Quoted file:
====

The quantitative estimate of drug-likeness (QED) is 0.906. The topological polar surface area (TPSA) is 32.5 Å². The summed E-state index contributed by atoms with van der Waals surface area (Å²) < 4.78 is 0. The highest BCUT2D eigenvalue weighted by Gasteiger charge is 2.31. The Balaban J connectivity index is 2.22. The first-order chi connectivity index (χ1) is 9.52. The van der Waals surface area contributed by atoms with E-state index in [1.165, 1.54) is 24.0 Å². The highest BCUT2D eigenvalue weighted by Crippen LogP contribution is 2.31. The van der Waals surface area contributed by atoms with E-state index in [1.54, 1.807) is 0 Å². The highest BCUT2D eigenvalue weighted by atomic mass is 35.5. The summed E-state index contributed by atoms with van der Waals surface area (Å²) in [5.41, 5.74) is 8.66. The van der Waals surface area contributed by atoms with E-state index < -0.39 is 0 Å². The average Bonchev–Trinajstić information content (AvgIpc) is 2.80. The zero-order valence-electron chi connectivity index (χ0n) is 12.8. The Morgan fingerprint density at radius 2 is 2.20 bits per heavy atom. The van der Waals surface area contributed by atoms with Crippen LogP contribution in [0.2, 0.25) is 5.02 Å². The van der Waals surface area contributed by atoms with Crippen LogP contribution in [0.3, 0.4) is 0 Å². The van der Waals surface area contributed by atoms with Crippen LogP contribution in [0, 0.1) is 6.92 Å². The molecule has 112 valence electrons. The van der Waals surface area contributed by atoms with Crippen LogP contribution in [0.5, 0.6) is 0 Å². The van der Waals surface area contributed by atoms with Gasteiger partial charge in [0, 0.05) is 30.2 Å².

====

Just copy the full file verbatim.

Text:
The quantitative estimate of drug-likeness (QED) is 0.906. The topological polar surface area (TPSA) is 32.5 Å². The summed E-state index contributed by atoms with van der Waals surface area (Å²) < 4.78 is 0. The highest BCUT2D eigenvalue weighted by Gasteiger charge is 2.31. The Balaban J connectivity index is 2.22. The first-order chi connectivity index (χ1) is 9.52. The van der Waals surface area contributed by atoms with E-state index in [1.165, 1.54) is 24.0 Å². The highest BCUT2D eigenvalue weighted by Crippen LogP contribution is 2.31. The van der Waals surface area contributed by atoms with E-state index in [1.54, 1.807) is 0 Å². The highest BCUT2D eigenvalue weighted by atomic mass is 35.5. The summed E-state index contributed by atoms with van der Waals surface area (Å²) in [5.41, 5.74) is 8.66. The van der Waals surface area contributed by atoms with E-state index < -0.39 is 0 Å². The average Bonchev–Trinajstić information content (AvgIpc) is 2.80. The zero-order valence-electron chi connectivity index (χ0n) is 12.8. The Morgan fingerprint density at radius 2 is 2.20 bits per heavy atom. The van der Waals surface area contributed by atoms with Crippen LogP contribution in [0.2, 0.25) is 5.02 Å². The van der Waals surface area contributed by atoms with Crippen LogP contribution in [0.3, 0.4) is 0 Å². The van der Waals surface area contributed by atoms with Crippen LogP contribution in [0, 0.1) is 6.92 Å². The molecule has 112 valence electrons. The van der Waals surface area contributed by atoms with Crippen LogP contribution in [0.5, 0.6) is 0 Å². The van der Waals surface area contributed by atoms with Gasteiger partial charge in [0, 0.05) is 30.2 Å².